June 9, 2010
Pecans May Help Protect Nervous System
Study suggests pecans may delay progression of motor neuron degeneration
Eating about a handful of pecans each day may play a role in protecting the nervous system, according to a new animal study published in the current issue of Current Topics in Nutraceutical Research. The study, conducted at the Center for Cellular Neurobiology at the University of Massachusetts Lowell, suggests adding pecans to your diet may delay the progression of age-related motor neuron degeneration. This may include diseases like amyotropic lateral sclerosis (ALS), also known as Lou Gehrig's Disease.Researchers suggest vitamin E "“ a natural antioxidant found in pecans "“ may provide a key element to neurological protection shown in the study. Antioxidants are nutrients found in foods that help protect against cell damage, and studies have shown, can help fight diseases like Alzheimer's, Parkinson's, cancer and heart disease. Pecans are the most antioxidant-rich tree nut and are among the top 15 foods to contain the highest antioxidant capacity, according to the U.S. Department of Agriculture (USDA).
"These findings suggest regular consumption of pecans may provide significant nutritive and antioxidant benefits for your body," said lead researcher Thomas B. Shea, PhD.
Dr. Shea and his research team carried out a number of laboratory studies on three groups of mice specifically bred to demonstrate severe decline in motor neuron function that are commonly used in studies of ALS. Each of the three groups was fed a control diet or one of two diets containing differing amounts of pecans ground into their food. Standard testing methods were used to determine how well the mice scored relative to motor neuron functions, both before and after they were provided with one of the three diets.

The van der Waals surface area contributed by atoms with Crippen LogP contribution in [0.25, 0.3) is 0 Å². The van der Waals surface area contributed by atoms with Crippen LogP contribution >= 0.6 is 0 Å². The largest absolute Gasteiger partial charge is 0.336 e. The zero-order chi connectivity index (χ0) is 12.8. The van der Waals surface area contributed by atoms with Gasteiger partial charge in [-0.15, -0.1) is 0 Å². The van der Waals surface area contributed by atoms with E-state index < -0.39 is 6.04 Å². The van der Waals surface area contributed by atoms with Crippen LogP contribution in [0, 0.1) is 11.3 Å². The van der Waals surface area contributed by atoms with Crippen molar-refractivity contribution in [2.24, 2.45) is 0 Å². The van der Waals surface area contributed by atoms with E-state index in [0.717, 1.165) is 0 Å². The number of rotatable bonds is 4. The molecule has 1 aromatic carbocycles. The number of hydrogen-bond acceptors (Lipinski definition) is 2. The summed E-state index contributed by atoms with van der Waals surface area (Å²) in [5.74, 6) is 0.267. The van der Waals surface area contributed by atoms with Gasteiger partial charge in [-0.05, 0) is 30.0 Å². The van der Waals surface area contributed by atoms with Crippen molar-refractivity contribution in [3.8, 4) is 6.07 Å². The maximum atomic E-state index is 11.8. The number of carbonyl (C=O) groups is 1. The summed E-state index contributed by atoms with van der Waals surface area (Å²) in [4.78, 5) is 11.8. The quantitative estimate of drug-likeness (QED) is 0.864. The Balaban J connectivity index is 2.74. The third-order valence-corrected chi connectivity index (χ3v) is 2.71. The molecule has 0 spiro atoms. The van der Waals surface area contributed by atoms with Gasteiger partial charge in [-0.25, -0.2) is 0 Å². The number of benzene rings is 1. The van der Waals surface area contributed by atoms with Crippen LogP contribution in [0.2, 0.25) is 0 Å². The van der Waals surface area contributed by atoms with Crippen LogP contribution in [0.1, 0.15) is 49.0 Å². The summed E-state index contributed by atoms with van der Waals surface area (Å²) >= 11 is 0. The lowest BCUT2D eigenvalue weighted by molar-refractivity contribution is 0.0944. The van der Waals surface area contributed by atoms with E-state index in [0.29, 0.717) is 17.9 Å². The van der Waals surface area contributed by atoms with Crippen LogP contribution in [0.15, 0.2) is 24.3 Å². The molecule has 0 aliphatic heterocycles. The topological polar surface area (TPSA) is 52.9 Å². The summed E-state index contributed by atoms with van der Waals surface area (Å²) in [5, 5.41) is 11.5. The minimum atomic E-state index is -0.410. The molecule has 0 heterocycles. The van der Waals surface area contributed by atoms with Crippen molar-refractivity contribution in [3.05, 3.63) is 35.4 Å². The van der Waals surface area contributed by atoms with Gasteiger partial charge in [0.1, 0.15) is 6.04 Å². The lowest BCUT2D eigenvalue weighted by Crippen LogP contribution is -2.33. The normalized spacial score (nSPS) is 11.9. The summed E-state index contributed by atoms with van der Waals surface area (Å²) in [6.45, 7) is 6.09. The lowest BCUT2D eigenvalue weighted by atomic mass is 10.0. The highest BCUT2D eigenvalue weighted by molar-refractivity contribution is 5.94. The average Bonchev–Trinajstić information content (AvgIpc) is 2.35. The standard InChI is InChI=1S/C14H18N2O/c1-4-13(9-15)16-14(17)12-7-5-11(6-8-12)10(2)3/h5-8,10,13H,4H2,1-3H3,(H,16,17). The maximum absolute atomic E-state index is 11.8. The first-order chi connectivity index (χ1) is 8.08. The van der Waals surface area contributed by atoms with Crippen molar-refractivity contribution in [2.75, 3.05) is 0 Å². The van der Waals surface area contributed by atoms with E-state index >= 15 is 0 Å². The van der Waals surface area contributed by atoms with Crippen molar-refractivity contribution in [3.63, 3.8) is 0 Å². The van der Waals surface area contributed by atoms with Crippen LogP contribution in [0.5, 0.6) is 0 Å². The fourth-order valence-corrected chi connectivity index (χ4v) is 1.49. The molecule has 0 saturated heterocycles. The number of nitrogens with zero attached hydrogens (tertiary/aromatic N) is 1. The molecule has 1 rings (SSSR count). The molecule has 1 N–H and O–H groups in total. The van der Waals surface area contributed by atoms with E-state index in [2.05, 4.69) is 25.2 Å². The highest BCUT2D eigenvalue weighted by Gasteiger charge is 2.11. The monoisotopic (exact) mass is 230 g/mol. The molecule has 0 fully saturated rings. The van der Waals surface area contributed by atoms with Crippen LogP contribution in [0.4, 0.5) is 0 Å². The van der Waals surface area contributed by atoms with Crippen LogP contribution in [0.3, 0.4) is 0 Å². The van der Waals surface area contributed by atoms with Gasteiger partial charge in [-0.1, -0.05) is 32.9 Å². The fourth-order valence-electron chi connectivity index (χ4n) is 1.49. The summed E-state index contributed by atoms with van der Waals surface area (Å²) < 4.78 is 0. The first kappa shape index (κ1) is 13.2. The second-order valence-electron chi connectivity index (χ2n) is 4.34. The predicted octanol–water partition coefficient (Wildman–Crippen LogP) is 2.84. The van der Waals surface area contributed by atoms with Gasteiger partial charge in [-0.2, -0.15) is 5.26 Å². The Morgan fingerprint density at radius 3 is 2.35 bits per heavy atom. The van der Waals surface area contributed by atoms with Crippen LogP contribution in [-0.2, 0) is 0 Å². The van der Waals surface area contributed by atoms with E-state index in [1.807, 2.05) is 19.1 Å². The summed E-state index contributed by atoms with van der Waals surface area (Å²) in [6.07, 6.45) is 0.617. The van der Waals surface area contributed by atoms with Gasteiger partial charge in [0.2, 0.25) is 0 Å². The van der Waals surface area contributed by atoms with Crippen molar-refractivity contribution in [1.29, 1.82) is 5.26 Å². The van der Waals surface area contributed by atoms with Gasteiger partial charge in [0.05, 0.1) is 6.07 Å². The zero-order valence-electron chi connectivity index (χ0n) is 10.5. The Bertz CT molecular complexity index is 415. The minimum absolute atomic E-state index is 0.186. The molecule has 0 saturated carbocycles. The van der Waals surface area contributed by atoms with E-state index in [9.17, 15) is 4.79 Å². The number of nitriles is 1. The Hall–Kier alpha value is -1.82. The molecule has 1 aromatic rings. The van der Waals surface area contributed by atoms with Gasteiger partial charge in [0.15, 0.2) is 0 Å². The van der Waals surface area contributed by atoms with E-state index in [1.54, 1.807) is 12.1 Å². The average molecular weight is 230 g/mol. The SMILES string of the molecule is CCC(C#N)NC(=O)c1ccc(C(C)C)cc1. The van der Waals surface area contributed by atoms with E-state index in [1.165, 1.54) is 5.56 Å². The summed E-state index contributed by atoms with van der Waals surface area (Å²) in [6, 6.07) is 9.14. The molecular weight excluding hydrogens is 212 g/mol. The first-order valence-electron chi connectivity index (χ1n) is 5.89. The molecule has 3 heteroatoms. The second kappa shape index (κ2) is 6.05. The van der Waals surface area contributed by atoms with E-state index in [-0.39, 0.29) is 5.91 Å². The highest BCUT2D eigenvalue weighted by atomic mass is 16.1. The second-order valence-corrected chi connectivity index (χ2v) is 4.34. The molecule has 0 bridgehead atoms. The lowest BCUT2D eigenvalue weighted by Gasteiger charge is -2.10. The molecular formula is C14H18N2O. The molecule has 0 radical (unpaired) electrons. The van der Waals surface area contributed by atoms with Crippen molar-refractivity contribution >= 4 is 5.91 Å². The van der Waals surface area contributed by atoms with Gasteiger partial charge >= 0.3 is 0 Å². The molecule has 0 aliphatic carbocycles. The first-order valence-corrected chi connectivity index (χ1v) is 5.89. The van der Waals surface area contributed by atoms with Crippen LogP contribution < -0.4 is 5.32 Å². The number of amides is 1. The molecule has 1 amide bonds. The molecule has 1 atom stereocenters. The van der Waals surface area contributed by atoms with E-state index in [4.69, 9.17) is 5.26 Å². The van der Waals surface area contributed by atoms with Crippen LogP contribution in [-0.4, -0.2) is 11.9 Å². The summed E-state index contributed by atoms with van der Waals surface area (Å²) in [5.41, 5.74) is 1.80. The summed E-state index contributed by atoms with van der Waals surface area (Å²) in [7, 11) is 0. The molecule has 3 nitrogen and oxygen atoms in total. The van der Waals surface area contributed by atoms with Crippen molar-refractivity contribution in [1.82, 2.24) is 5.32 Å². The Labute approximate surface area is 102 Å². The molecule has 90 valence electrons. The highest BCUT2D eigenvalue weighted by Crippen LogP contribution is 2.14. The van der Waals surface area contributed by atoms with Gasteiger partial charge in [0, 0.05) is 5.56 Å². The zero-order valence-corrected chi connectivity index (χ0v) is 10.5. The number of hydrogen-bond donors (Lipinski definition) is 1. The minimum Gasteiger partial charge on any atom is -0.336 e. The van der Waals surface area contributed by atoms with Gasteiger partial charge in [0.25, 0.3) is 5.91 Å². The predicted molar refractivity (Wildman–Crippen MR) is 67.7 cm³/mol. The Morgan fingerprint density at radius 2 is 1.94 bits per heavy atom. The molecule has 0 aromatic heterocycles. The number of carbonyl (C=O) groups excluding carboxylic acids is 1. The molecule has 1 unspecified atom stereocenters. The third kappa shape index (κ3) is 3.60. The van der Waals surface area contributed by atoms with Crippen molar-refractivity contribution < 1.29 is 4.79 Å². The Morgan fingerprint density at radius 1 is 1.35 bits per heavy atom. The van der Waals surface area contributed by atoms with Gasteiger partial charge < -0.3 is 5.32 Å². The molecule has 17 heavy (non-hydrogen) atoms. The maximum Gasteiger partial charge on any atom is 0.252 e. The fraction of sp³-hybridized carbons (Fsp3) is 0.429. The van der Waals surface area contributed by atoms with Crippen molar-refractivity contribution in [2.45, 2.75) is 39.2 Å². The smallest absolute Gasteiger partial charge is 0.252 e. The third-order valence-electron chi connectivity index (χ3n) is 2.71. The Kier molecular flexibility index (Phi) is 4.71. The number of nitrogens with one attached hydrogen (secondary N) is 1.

Mice provided a diet supplemented with pecans displayed a significant delay in decline in motor function compared to mice receiving no pecans. Mice eating the diet with the most pecans (0.05%) fared best. Both pecan groups fared significantly better than those whose diets contained no pecans. The result was based on how the mice performed in highly specific tests, each of which compared mice on the control diet with mice consuming pecan-enriched diets.
"Eating healthy doesn't have to mean eating bland," said Beth Hubrich, a registered dietitian with the National Pecan Shellers Association. "Pecans are a tasty addition to a healthy diet and scientific research continues to show they're good for you as well."
Eating a handful of pecans will also provide you with more than 19 vitamins and minerals, including vitamin A, folic acid, calcium, magnesium, phosphorus, zinc and several B vitamins, Hubrich said. Pecans are naturally cholesterol-free and sodium-free.
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